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Doctor Who: Turn Left, Review

Last week we had the Donna light episode, this week it’s the Doctor light episode. I’ve actually really enjoyed the different atmosphere that Donna Noble (Catherine Tate) has brought to the TARDIS, but I wasn’t sure how well she would do as the center point of an entire episode.

The conceit is quite simple. What would Donna Noble’s life have been like if she had never bumped into the Doctor? The episode was again written by Russell T. Davies and begins the ramp up for the conclusion of the season.

Of course it isn’t an improvement (for her or for Earth as a matter of fact). The conclusion is inevitable. The trick with a story like this is to make us care about the characters as it happens to them. And emotions are one of Davies strong points as a writer. One nice touch that emphasizes the feeling something is wrong is that some people can see there’s “something” on Donna’s back.

When we finally see the alien beetle though it’s about the most unconvincing alien that we’ve seen since the Doctor returned.

It turns out that without Donna’s help the Doctor doesn’t make it out alive. And it’s rapidly downhill from there. Martha Jones and Sarah Jane Smith both die when the hospital is taken. Earths defenders are being rapidly depleted.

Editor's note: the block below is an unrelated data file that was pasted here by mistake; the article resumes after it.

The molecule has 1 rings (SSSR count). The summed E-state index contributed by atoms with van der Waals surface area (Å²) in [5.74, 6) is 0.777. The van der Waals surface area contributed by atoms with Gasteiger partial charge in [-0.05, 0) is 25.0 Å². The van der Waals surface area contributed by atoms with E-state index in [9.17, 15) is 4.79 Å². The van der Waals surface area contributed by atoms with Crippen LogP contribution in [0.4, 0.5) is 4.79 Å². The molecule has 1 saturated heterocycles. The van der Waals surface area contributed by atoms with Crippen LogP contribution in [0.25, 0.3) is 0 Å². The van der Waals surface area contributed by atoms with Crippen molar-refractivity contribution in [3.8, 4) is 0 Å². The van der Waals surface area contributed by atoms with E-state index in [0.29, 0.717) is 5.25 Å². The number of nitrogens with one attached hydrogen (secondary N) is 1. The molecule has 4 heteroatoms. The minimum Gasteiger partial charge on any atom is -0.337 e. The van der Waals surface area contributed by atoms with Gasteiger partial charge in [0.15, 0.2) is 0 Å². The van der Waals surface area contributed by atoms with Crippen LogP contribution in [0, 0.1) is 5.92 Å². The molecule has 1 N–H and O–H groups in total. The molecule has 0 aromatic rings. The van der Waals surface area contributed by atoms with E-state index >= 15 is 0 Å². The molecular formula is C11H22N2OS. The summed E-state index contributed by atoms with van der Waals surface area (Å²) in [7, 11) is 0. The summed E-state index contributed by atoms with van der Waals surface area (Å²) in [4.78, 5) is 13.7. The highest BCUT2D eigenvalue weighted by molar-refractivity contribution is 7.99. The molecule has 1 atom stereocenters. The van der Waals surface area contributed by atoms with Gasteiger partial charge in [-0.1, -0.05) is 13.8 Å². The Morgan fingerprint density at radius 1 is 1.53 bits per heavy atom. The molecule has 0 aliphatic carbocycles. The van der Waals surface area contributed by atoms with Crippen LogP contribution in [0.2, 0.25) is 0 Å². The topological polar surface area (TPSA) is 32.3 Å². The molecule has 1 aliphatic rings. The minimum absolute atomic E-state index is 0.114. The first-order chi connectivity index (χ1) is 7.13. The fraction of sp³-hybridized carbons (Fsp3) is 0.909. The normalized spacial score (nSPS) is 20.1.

Rose TylerImage via Wikipedia
As Earth begins to suffer from the repeated alien attacks that the Doctor isn’t here to stop, London is destroyed in an explosion and Donna’s family begins to suffer directly. Things begin to spiral out of control. Rose tries to persuade Donna that she had met the Doctor, but she resists, wrapped up in her insignificance.

And then the stars start to go out (once again linking back to comments earlier in the season).

Catherine Tate is primarily known as a comedy actress, but this episode was largely free of humor and required a much more serious perfomance. A task which she handled remarkably well.

It was certainly interesting to see Billie Piper back in a speaking role as Rose Tyler. I wasn’t as big a fan of her character as many people, but the teasers all the way through the season have certainly whetted my appetite. It was interesting to here her used the Doctor’s line.

“I’m sorry. I’m so sorry.”

I’m tempted to find out just how many times that line has been used since the series returned.

The story doesn’t really have a satisfactory conclusion in the traditional sense because its whole purpose is really to set up the final two episodes. Most of the questions raised aren’t answered. Why was Donna attacked? Was it directly related to the end of the universe or just co-incidence?

I guess we’ll have to wait and see.

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Eoghann Irving is amongst other things the creator and Editor of Solar Flare. He has a life long interest in all forms of science fiction and fantasy and a pressing need to share this interest with anyone who will listen. Find out more at his personal website

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